Over on Kevin's skeptic blog, he has put up a request thread and sstar (aka southstar) requested:
Okay I have one, regarding chromosome 2. At a particular point in time there must have been one and one only single ancestor that was born with the fused chromosome.1- Kevin doesn't think it's a problem because he doesn't think there was ever any mismatch. Ya see I have brought this up to him before, that a fusion would have one gamete with 23 chromosomes which would have to pair with a gamete with 24 (for a total of 47). And he rejected that and prattled ignorantly about how meiosis would prevent 47. Even after I explained why the 47 is mandatory, that is outside the highly improbable chance of the gamete with 23 finding a mate with 23, he refused to have any of it.
He/she was the only one of his species with this particular mutation. Now we know that species with different chromosome count can't interbreed. So how is it possible for this mutation to have be passed and how is it possible for the mutation to have become totally dominant through natural selection as it seems to be neutral. I have read some of the articles on pandas thumb but they do not seem to be very convincing (or more likely I didn't quite understand them).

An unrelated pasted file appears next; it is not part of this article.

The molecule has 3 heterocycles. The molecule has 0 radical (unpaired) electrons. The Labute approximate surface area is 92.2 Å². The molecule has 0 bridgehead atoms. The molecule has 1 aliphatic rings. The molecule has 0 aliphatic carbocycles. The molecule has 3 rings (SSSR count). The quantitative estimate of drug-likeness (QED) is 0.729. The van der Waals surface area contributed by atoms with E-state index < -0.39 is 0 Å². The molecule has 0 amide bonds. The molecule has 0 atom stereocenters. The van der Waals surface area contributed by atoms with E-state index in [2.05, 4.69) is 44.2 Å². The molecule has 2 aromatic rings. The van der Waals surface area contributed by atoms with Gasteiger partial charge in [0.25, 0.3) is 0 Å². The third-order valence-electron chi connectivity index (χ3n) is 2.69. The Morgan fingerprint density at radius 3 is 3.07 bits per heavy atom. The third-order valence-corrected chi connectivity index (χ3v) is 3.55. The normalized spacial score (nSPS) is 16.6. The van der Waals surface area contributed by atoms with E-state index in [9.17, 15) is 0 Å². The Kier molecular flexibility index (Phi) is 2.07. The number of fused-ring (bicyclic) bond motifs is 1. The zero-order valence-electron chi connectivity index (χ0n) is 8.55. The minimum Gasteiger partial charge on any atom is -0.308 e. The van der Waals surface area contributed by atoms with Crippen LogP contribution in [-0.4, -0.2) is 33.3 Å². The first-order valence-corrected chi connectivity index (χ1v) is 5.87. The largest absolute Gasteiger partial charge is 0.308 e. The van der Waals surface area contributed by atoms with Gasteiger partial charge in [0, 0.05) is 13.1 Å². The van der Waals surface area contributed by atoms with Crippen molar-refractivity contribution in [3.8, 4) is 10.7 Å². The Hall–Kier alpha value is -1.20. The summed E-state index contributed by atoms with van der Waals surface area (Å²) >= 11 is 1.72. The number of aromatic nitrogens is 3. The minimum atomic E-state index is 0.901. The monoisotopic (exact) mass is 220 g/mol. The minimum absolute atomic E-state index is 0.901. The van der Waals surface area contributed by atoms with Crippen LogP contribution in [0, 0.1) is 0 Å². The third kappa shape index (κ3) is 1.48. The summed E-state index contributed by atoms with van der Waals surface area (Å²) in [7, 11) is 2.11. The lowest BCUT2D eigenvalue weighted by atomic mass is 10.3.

So I don't think he will respond to your request. Or, if he does, he will give you the same refuted tripe he tried to sell me.
2- Within the same species gametes with different chromosome numbers can come together and form a viable organism.
3- Natural selection isn't the only player
4- Your entire scenario is wrong and the fused chromosome is a design feature